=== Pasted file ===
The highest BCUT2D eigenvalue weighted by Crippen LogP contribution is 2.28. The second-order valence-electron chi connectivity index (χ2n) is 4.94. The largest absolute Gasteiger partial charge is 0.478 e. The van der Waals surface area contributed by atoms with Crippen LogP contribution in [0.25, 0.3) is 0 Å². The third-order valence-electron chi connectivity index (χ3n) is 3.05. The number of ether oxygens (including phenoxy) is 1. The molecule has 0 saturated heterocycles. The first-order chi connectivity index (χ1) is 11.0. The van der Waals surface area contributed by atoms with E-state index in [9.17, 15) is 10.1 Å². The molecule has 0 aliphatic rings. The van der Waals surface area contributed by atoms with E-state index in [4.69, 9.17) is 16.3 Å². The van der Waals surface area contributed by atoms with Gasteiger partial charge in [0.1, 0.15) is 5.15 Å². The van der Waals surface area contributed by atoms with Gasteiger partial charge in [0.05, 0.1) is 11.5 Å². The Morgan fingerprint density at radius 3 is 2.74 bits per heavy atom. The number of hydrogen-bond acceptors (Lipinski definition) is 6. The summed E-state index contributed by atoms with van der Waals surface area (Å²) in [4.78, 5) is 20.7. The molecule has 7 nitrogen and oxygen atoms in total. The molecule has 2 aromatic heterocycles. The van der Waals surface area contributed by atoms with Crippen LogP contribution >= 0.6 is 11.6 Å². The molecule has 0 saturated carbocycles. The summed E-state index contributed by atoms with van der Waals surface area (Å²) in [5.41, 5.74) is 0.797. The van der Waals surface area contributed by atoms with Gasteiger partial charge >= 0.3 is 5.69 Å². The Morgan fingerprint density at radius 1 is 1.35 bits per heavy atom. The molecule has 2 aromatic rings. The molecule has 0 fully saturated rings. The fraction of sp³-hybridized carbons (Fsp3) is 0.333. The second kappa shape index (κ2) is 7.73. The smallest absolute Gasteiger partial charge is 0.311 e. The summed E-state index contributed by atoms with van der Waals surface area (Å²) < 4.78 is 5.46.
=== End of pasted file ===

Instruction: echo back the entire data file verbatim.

The highest BCUT2D eigenvalue weighted by Crippen LogP contribution is 2.28. The second-order valence-electron chi connectivity index (χ2n) is 4.94. The largest absolute Gasteiger partial charge is 0.478 e. The van der Waals surface area contributed by atoms with Crippen LogP contribution in [0.25, 0.3) is 0 Å². The third-order valence-electron chi connectivity index (χ3n) is 3.05. The number of ether oxygens (including phenoxy) is 1. The molecule has 0 saturated heterocycles. The first-order chi connectivity index (χ1) is 11.0. The van der Waals surface area contributed by atoms with E-state index in [9.17, 15) is 10.1 Å². The molecule has 0 aliphatic rings. The van der Waals surface area contributed by atoms with E-state index in [4.69, 9.17) is 16.3 Å². The van der Waals surface area contributed by atoms with Gasteiger partial charge in [0.1, 0.15) is 5.15 Å². The van der Waals surface area contributed by atoms with Gasteiger partial charge in [0.05, 0.1) is 11.5 Å². The Morgan fingerprint density at radius 3 is 2.74 bits per heavy atom. The number of hydrogen-bond acceptors (Lipinski definition) is 6. The summed E-state index contributed by atoms with van der Waals surface area (Å²) in [4.78, 5) is 20.7. The molecule has 7 nitrogen and oxygen atoms in total. The molecule has 2 aromatic heterocycles. The van der Waals surface area contributed by atoms with Crippen LogP contribution >= 0.6 is 11.6 Å². The molecule has 0 saturated carbocycles. The summed E-state index contributed by atoms with van der Waals surface area (Å²) in [5.41, 5.74) is 0.797. The van der Waals surface area contributed by atoms with Gasteiger partial charge >= 0.3 is 5.69 Å². The Morgan fingerprint density at radius 1 is 1.35 bits per heavy atom. The molecule has 2 aromatic rings. The molecule has 0 fully saturated rings. The fraction of sp³-hybridized carbons (Fsp3) is 0.333. The second kappa shape index (κ2) is 7.73. The smallest absolute Gasteiger partial charge is 0.311 e. The summed E-state index contributed by atoms with van der Waals surface area (Å²) < 4.78 is 5.46.